Things To Do in Sanur

Sanur Beach
Sanur Beach

Sanur Beach stretches 8 km along the south-eastern coastline of Bali. Several notable beaches are connected by a paved footpath. It starts from the beach of Padanggalak, which hosts the annual Bali Kites Festival. For unique urban exploration, you can try the wondrous ruins of Taman Festival Bali, one of Bali’s mysterious ghost towns. This abandoned amusement park features vine-covered structures and theatre ruins, attracting those looking for haunting photo opportunities.

Around 2 km south is the beach of Pantai Matahari Terbit (Sunrise Beach). Similar to Padanggalak, this 500-metre stretch is usually frequented by locals on weekends. A small cluster of warung (traditional food stalls) sell local dishes and drinks. The beach walkway continues further south, where you’ll find most of the main beaches of Sanur.

Turtle Conservation & Education centre

The Turtle Conservation and Education Centre (TCEC) serves as a hatchery, nursery and sanctuary for rescued turtles. The centre is open for the public year-round. Well-shaded open-air pools separate the turtles according to size. Its supervising staff can provide information and brief tours if they aren’t busy maintaining the pools or feeding the turtles. There’s also a small sandy enclosure for tortoises, a hatchling pen, and a small souvenir shop selling turtle-themed items.

Blanjong Temple
Blanjong Temple

Blanjong Temple displays one of Bali’s oldest known artefacts, which dates back to AD914. It’s a stone pillar with Sanskrit inscriptions, and is believed to be some sort of victory monument, chiefly of King Sri Kesari Warmadewa. The first king of the Balinese Warmadewa dynasty. He was believed to have installed Bali’s first formal government.
Blanjong Temple also showcases sandstone statues of Hindu lord Ganesh and various animal figures. The temple is a national cultural heritage site and welcomes visitors year-round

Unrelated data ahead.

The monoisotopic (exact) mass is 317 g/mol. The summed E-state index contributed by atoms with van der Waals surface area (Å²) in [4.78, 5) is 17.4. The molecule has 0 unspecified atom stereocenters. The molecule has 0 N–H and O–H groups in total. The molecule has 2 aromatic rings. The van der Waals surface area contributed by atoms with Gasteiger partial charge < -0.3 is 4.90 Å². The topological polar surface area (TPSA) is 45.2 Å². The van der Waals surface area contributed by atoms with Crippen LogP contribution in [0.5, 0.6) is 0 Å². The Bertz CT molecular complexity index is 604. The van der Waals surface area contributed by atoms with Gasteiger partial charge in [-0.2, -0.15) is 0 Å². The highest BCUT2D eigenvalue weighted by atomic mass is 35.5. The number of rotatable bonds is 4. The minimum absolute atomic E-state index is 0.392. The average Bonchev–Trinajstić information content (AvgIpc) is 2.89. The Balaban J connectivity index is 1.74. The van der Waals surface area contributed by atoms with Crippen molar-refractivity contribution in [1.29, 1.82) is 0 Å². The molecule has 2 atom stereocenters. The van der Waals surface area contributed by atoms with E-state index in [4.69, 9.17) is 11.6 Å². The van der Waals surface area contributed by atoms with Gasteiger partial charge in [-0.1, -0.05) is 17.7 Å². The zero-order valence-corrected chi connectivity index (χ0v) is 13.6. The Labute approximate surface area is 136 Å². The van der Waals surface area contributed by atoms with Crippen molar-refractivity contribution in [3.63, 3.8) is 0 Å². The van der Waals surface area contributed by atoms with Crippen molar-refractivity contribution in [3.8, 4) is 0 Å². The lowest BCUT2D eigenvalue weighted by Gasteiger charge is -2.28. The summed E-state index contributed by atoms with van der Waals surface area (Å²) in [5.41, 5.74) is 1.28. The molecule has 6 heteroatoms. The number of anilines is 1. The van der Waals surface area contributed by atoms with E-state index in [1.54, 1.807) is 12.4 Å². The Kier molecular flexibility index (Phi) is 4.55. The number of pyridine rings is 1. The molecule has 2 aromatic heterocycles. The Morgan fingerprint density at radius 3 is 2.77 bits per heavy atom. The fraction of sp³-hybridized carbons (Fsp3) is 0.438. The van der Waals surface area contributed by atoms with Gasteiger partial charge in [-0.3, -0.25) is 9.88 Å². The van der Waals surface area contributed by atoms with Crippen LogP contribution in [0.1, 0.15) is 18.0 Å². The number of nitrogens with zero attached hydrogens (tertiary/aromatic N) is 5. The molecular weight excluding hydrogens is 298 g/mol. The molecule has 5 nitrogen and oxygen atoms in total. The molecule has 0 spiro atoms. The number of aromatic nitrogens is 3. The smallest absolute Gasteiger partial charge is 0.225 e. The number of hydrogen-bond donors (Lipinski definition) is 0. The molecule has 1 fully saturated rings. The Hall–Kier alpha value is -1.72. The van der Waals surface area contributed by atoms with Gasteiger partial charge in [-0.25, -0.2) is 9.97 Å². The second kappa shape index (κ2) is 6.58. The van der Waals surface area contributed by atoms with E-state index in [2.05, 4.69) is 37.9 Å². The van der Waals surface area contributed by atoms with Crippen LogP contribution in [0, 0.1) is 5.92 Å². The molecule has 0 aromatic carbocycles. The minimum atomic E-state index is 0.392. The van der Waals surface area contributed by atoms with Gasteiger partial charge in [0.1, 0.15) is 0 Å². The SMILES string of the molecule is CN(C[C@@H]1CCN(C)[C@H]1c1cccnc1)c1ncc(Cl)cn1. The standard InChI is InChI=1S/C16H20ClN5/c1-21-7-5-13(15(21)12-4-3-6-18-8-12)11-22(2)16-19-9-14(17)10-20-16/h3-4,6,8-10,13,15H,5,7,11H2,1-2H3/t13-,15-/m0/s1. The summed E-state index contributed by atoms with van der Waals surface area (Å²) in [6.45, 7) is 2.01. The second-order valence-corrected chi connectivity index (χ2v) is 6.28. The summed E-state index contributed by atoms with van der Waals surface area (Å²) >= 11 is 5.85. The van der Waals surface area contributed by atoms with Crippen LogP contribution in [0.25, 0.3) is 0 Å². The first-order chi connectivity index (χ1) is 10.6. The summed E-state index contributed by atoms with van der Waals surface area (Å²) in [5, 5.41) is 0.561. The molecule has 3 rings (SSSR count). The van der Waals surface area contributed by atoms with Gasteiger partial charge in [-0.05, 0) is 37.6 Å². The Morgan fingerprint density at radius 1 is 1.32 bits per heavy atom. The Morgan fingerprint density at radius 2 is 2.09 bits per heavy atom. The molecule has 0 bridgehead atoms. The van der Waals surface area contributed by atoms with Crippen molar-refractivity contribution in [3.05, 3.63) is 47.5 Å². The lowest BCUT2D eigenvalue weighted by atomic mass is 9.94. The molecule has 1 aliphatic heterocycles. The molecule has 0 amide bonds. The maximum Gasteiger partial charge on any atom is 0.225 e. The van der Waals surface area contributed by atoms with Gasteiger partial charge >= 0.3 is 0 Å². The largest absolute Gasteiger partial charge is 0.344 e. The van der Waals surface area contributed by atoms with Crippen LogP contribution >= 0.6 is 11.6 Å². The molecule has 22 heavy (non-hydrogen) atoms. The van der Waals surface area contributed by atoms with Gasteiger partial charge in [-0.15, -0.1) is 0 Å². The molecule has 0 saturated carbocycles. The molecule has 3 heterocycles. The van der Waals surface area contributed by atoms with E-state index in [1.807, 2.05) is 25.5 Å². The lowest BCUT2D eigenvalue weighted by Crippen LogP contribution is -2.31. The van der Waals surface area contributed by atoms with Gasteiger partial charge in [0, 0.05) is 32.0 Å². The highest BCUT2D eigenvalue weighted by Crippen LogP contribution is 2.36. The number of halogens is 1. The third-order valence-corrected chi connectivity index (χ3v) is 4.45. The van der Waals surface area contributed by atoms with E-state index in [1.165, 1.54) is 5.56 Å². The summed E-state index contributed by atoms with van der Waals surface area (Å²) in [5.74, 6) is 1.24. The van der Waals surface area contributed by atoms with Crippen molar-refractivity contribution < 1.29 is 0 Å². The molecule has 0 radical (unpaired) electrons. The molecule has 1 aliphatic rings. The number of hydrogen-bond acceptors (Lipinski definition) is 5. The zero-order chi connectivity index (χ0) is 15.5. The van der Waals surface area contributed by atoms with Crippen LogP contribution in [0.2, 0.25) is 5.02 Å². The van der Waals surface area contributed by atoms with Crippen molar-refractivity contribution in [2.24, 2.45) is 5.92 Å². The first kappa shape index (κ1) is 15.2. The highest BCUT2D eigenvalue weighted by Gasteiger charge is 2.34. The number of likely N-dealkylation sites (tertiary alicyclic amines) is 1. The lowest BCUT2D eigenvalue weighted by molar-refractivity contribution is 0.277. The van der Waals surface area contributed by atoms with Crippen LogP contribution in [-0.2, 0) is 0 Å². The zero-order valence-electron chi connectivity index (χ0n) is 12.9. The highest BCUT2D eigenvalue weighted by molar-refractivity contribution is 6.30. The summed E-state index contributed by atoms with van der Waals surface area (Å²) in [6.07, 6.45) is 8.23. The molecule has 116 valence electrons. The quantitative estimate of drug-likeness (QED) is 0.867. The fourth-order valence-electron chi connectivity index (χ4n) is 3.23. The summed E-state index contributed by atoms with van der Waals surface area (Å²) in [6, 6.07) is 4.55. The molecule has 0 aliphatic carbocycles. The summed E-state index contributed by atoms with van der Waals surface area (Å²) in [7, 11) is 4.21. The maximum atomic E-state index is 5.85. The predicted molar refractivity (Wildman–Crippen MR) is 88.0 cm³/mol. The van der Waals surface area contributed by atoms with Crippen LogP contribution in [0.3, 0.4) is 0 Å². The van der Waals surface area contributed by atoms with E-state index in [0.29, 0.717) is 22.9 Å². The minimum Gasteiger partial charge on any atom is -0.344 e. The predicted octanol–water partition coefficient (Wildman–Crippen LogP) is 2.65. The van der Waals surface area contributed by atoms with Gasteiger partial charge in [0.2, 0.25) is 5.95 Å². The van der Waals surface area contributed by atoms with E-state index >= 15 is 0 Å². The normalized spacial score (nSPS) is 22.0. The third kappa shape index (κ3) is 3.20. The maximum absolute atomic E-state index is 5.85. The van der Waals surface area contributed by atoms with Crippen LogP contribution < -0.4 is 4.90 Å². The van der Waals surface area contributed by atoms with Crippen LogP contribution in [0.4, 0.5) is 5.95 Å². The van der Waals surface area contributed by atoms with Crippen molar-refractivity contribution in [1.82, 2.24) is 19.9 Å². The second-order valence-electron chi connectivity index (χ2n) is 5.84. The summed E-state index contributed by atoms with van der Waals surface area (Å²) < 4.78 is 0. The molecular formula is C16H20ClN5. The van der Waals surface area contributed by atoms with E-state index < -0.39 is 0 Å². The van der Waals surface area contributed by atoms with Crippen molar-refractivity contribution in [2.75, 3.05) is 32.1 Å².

Le Mayeur Museum
Le Mayeur Museum

Le Mayeur Museum mainly houses the artworks and personal history of Brussels-born painter, Adrien-Jean Le Mayeur de Merpres (1880–1958). The memorial and art museum is located on the main Sanur Beach of Sindhum, behind a row of art and souvenir stalls.
Le Mayeur Museum has around 80 paintings categorised by mediums like hardboard, plywood, canvas and paper. The main building features the former living quarters of the couple, with classical Balinese elements, sculpted stone walls and red terrazzo floor tiles

Kite Surfing Sanur
Kite Surfing

Kitesurfing in Bali is an extreme water sport that combines surfing with some elements of wakeboarding and paragliding. Also known as kiteboarding, it uses a traction kite and a board to help you propel across the waters, instead of paddling out and waiting for the perfect swell.
Some of the best coasts for kitesurfing in Bali include Sanur’s southeast-facing Mertasari Beach and down to Tanjung Benoa and Nusa Dua. Sanur is excellent for beginners as this area enjoys a constant flow of onshore winds and flatwater near the shoreline. Tanjung Benoa is Bali’s premier playground for water sports, including kiteboarding. Head there early as it can get rather crowded

Sindhu Night Market
Sindhu Night Market

Pasar Sindu Night Market is the main fresh market within the Sanur village area. Locals call it Pasar Tradisional Desa Sanur, though travellers usually know it better as the Sindu Night Market. The market is near the northern end of Sanur’s Jalan Danau Tamblingan road. You’ll find a bustling street food vendor scene, with stalls opening after sundown. These night vendors occupy most of its front parking space.

Before sunrise, Sindu Market is already very much alive. Plenty of stalls open within the main area, sheltered under its large warehouse-like structure. Although it carries ‘traditional’ in its name, the market is modern and clean. There are around 150 stands lining its ceramic-tiled lanes. Many offer fresh fruits, vegetables and spices, while others sell flowers and young coconut leaves for daily Hindu Balinese offerings.